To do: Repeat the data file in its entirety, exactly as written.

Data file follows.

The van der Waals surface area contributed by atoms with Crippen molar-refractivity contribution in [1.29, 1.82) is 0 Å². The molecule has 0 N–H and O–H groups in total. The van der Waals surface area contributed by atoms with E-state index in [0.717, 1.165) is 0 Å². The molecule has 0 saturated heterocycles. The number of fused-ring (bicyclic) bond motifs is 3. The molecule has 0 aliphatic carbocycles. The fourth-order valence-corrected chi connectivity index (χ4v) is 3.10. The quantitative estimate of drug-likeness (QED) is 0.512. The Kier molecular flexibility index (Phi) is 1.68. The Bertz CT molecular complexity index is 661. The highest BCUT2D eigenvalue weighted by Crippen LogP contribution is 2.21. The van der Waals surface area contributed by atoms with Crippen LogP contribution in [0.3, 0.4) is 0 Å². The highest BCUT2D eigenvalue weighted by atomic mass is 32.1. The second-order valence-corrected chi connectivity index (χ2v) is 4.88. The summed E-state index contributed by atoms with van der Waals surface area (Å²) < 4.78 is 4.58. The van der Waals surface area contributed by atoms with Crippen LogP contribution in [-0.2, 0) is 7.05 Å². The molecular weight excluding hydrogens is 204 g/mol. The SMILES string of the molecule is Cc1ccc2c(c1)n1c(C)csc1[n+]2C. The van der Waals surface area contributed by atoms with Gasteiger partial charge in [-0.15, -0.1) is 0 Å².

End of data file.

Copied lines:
The van der Waals surface area contributed by atoms with Crippen molar-refractivity contribution in [1.29, 1.82) is 0 Å². The molecule has 0 N–H and O–H groups in total. The van der Waals surface area contributed by atoms with E-state index in [0.717, 1.165) is 0 Å². The molecule has 0 saturated heterocycles. The number of fused-ring (bicyclic) bond motifs is 3. The molecule has 0 aliphatic carbocycles. The fourth-order valence-corrected chi connectivity index (χ4v) is 3.10. The quantitative estimate of drug-likeness (QED) is 0.512. The Kier molecular flexibility index (Phi) is 1.68. The Bertz CT molecular complexity index is 661. The highest BCUT2D eigenvalue weighted by Crippen LogP contribution is 2.21. The van der Waals surface area contributed by atoms with Crippen LogP contribution in [0.3, 0.4) is 0 Å². The highest BCUT2D eigenvalue weighted by atomic mass is 32.1. The second-order valence-corrected chi connectivity index (χ2v) is 4.88. The summed E-state index contributed by atoms with van der Waals surface area (Å²) < 4.78 is 4.58. The van der Waals surface area contributed by atoms with Crippen LogP contribution in [-0.2, 0) is 7.05 Å². The molecular weight excluding hydrogens is 204 g/mol. The SMILES string of the molecule is Cc1ccc2c(c1)n1c(C)csc1[n+]2C. The van der Waals surface area contributed by atoms with Gasteiger partial charge in [-0.15, -0.1) is 0 Å².